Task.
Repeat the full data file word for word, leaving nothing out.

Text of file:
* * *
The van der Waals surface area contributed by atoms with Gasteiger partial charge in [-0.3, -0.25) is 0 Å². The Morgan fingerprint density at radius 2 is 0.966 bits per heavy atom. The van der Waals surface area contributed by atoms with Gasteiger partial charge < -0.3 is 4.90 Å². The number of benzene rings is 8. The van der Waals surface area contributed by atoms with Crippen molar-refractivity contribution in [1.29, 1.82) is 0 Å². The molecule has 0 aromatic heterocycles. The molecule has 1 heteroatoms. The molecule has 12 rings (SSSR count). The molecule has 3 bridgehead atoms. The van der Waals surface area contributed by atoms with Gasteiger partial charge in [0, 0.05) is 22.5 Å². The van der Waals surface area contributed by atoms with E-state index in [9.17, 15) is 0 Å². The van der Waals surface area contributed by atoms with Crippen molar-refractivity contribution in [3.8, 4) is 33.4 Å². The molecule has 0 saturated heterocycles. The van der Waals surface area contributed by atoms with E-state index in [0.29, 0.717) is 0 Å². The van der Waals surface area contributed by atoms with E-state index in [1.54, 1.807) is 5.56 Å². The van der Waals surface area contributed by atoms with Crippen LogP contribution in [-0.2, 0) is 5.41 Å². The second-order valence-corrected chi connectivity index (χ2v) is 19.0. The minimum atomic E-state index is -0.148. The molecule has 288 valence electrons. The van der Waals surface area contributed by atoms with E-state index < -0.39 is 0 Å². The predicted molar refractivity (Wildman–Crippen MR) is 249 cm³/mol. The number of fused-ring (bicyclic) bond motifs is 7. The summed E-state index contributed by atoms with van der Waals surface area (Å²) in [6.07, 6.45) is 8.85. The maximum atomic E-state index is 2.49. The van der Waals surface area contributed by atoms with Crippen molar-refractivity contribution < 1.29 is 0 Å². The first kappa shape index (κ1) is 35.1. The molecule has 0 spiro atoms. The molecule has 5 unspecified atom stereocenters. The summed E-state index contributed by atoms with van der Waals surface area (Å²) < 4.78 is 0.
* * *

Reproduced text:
The van der Waals surface area contributed by atoms with Gasteiger partial charge in [-0.3, -0.25) is 0 Å². The Morgan fingerprint density at radius 2 is 0.966 bits per heavy atom. The van der Waals surface area contributed by atoms with Gasteiger partial charge < -0.3 is 4.90 Å². The number of benzene rings is 8. The van der Waals surface area contributed by atoms with Crippen molar-refractivity contribution in [1.29, 1.82) is 0 Å². The molecule has 0 aromatic heterocycles. The molecule has 1 heteroatoms. The molecule has 12 rings (SSSR count). The molecule has 3 bridgehead atoms. The van der Waals surface area contributed by atoms with Gasteiger partial charge in [0, 0.05) is 22.5 Å². The van der Waals surface area contributed by atoms with E-state index in [9.17, 15) is 0 Å². The van der Waals surface area contributed by atoms with Crippen molar-refractivity contribution in [3.8, 4) is 33.4 Å². The molecule has 0 saturated heterocycles. The van der Waals surface area contributed by atoms with E-state index in [0.29, 0.717) is 0 Å². The van der Waals surface area contributed by atoms with E-state index in [1.54, 1.807) is 5.56 Å². The van der Waals surface area contributed by atoms with Crippen LogP contribution in [-0.2, 0) is 5.41 Å². The second-order valence-corrected chi connectivity index (χ2v) is 19.0. The minimum atomic E-state index is -0.148. The molecule has 288 valence electrons. The van der Waals surface area contributed by atoms with E-state index < -0.39 is 0 Å². The predicted molar refractivity (Wildman–Crippen MR) is 249 cm³/mol. The number of fused-ring (bicyclic) bond motifs is 7. The summed E-state index contributed by atoms with van der Waals surface area (Å²) in [6.07, 6.45) is 8.85. The maximum atomic E-state index is 2.49. The van der Waals surface area contributed by atoms with Crippen molar-refractivity contribution < 1.29 is 0 Å². The first kappa shape index (κ1) is 35.1. The molecule has 0 spiro atoms. The molecule has 5 unspecified atom stereocenters. The summed E-state index contributed by atoms with van der Waals surface area (Å²) < 4.78 is 0.